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I have been following this tutorial using the same hardware, TB6600 driver, 42HS48-1704A (yes I think its supposed to be 42hs40 but thats not what it says the sticker) stepper but am controlling via a Nano.

The code,

const int stepPin = 5; 
const int dirPin = 2; 
const int enPin = 8;

int num_steps = 200;
int dt = 1000;

void setup() {

  pinMode(stepPin, OUTPUT); 
  pinMode(dirPin, OUTPUT);
  pinMode(enPin, OUTPUT);
  digitalWrite(enPin, LOW);
  
}

void loop() {

  digitalWrite(dirPin, HIGH); // Enables the motor to move in a particular direction

  for(int x = 0; x < num_steps; x++) {

    digitalWrite(stepPin, HIGH); 
    delayMicroseconds(dt); 
    digitalWrite(stepPin, LOW); 
    delayMicroseconds(dt); 

  }

  delay(1000); // One second delay
  digitalWrite(dirPin, LOW); //Changes the direction of rotation

  for(int x = 0; x < num_steps; x++) {

    digitalWrite(stepPin, HIGH);
    delayMicroseconds(dt);
    digitalWrite(stepPin, LOW);
    delayMicroseconds(dt);

  }

  delay(1000); 
}

I added dt so I could control the step speed but its not behaving as I thought it would.

The original code has dt = 500 which needed 15V to run & runs not quite chunky movement but bordering on it & just over 1 revolution when num_steps = 2000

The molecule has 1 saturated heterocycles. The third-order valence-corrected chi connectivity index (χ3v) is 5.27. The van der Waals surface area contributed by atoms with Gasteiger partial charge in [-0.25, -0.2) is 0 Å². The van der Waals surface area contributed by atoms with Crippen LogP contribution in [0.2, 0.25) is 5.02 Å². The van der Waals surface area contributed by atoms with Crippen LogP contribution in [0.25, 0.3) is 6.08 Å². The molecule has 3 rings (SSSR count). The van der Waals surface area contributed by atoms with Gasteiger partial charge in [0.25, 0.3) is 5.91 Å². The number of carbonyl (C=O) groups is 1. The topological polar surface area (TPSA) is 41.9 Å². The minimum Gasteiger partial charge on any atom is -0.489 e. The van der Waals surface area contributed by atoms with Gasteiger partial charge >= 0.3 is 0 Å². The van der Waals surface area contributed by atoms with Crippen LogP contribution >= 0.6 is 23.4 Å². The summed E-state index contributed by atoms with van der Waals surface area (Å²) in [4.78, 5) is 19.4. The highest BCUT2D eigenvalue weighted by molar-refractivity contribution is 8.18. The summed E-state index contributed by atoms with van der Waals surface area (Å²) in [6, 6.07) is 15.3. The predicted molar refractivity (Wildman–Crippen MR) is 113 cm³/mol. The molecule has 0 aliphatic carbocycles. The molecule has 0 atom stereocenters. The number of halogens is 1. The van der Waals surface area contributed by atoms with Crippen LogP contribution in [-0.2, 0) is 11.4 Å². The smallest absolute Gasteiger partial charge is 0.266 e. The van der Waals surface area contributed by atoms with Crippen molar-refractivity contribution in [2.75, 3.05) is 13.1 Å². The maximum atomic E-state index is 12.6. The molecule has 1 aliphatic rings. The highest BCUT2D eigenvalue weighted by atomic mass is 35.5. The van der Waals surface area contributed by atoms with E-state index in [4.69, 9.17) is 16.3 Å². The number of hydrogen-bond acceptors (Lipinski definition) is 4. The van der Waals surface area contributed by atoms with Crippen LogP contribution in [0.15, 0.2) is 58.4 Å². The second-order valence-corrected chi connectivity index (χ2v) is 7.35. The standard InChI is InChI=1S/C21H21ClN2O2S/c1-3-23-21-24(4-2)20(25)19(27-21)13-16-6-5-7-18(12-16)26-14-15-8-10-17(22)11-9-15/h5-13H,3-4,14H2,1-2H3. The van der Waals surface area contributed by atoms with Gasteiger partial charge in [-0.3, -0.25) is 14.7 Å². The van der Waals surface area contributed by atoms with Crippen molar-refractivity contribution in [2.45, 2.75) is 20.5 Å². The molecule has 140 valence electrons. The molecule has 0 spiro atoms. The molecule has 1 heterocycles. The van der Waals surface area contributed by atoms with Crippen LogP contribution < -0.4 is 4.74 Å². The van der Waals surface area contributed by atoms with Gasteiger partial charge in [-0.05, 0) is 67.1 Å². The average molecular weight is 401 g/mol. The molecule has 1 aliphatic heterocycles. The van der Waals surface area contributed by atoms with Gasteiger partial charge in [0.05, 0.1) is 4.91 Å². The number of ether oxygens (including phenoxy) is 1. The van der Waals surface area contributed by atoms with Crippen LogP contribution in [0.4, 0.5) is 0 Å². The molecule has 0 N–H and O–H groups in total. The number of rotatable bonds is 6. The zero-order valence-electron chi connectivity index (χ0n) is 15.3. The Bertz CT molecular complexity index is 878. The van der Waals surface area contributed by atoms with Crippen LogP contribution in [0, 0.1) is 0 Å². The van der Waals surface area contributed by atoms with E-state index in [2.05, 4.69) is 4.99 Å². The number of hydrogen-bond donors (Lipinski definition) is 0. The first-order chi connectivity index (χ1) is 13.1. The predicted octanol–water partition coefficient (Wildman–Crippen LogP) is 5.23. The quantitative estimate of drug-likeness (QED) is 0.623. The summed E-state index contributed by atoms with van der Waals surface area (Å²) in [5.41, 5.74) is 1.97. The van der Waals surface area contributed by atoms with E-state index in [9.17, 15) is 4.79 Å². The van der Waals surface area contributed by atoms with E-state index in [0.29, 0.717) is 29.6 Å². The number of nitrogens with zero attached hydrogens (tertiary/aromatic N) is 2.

I changed to dt = 1000 & now its got really smooth faster motion & doing quite a few revolutions (too fast for me to count with my eyes) but if reduce num_steps = 200 that results in 1 revolution & now only needs 9V to run.

So, how come when I increase the delay it runs faster? Is this some kind of clocking/synching issue?

1 Answer 1

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With dt = 500 you get one step per millisecond. This is probably too fast for the motor/driver combination. When the driver tries to execute another step, while the previous is not fully executed by the motor shaft (which needs some time due to the shafts inertia), the magnets will misalign and the coil current of the current step will not result in a proper rotation of the shaft. Some of the pulses are aligned enough to the motor shaft position just by chance and can result in a correct step. So the motor skips some of the pulses due to its inertia. Increasing the voltage will increase the force of the motor coils, which drive the shaft. Thus it can overcome the described problems easier (the shaft moving faster by the force of one pulse than before)

Increasing to dt = 1000 gives the motor enough time to follow each step. You aren't loosing steps because the magnets and coils in the motor always align correctly.

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